As with all of the grapes we plant, they love our soil so much they immediately want to put grapes on. Most won’t set having a young root system. We will remove the rest to ensure the health of the young vines.

Close up of Kansas Vine Cuttings taken approximately February 28th from Prairie Fire Wineries Vineyard.
Close up of Kansas Vine Cuttings taken approximately February 28th from Prairie Fire Wineries Vineyard.
Kansas Vine Cuttings at Prairie Fire Winery, Vineyard, & Nursery
Kansas Vine Cuttings at Prairie Fire Winery, Vineyard, & Nursery

More healthy vines.

Another close up of the cuttings. So far they are healthy and happy.

Keep watching for more progress!

April 17, 2016

Here We Grow Again! How? By Planting Quickly!

April 16, 2016

Killdeer on Bacchus Ranch.

Killdeer are one of our favorite spring birds. If you have been close to one, you know they are truly brave and spunky little birds. Of interest is that they are precocial. Their young is born fluffy and running, so you will never find babies in the nest. A true challenge for any momma bird!

Killdeer on nest on Bacchus Ranch
Killdeer on nest on Bacchus Ranch
Killdeer eggs in nest at Prairie Fire Winery
Killdeer eggs in nest at Prairie Fire Winery

 

March 29, 2016

Growing New Kansas Vineyards One Vine at a Time! (Part I)

We grow Kansas vines. Now we also grow Kansas Vineyards!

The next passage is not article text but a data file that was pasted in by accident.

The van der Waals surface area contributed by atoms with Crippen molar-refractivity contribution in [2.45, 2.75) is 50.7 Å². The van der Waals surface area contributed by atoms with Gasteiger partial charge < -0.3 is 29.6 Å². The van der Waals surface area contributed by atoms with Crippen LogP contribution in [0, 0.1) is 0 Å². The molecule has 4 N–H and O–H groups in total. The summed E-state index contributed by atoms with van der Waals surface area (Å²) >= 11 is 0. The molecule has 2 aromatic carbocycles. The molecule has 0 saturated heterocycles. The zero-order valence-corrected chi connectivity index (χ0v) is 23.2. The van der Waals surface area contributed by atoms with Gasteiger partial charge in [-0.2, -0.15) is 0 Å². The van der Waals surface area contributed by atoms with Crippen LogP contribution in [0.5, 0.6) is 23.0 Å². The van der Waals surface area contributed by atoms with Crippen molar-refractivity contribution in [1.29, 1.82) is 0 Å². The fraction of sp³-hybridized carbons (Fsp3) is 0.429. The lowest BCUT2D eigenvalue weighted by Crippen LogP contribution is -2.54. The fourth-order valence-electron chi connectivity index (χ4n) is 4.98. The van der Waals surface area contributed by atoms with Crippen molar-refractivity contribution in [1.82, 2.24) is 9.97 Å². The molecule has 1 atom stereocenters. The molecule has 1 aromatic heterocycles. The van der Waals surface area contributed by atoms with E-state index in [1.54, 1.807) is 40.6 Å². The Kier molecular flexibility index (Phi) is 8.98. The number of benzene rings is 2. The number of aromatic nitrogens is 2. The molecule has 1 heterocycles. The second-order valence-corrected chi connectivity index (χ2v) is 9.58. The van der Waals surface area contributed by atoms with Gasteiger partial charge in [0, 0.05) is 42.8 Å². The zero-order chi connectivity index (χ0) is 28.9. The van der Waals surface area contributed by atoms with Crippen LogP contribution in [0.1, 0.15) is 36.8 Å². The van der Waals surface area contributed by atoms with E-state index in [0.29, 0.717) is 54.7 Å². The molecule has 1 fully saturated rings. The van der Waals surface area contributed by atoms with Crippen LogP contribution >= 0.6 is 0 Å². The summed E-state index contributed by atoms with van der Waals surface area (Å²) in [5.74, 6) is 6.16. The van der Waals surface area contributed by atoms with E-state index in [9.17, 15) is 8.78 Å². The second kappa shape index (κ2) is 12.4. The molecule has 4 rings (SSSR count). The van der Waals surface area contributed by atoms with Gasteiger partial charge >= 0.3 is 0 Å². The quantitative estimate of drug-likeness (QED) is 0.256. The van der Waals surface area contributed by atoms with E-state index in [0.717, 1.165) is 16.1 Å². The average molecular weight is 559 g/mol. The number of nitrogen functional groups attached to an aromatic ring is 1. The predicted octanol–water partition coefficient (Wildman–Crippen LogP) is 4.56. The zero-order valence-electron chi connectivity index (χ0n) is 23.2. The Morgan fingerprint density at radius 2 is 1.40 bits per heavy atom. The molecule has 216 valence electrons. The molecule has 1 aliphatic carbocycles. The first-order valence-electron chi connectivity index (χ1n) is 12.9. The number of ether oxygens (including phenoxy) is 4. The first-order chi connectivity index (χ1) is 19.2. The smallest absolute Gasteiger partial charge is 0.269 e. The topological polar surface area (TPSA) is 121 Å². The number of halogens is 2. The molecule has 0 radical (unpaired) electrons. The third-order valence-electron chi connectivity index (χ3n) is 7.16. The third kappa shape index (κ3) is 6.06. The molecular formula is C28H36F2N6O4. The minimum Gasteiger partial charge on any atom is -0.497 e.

We’ve begun propagating our strongest Kansas vines to expand the number and acres of Kansas vineyards. Vineyards normally order in vines from out of state. Wouldn’t it make sense to  propagate our strongest and best producing vines that have proven themselves in this weather and our soils? We thought so! We’re doing just that. This post is the first of several outlining our process.  Stay tuned to learn more!

Prairie Fire Winery Chambourcin Cuttings

Chambourcin Cuttings

It all begins with pruning our vineyard. These are Chambourcin cuttings obtained from our normal winter pruning. We tie them into quantities of 36, which matches the propagation trays we use.

Plant Bands

These are the biodegradable plant bands we use to root the cutting. They are 2″ x 2″. The cuttings are planted in the ground in the band with the holes allowing for easy root migration.

Plant Bands for Cuttings
The awesome Prairie Fire tray and plant band assembly team!

Tray and Plant Band Assembly

The trays and plant bands are shipped separately and unassembled. It takes a great team to put them all together!

Finished Tray

Pictured is a completely assembled tray containing 36 plant bands ready to be filled with our soil mix.

Trays full of plant bands.
Our soil mixture

Soil Mixture

We use the bed of our John Deere Gator to mix our soil. The height of the bed makes a good working height for filling the trays. Our mix is a combination of soil, compost, and peat moss. Our focusing is a combination of water retention, good drainage, and nutrients while creating an easy root growth medium.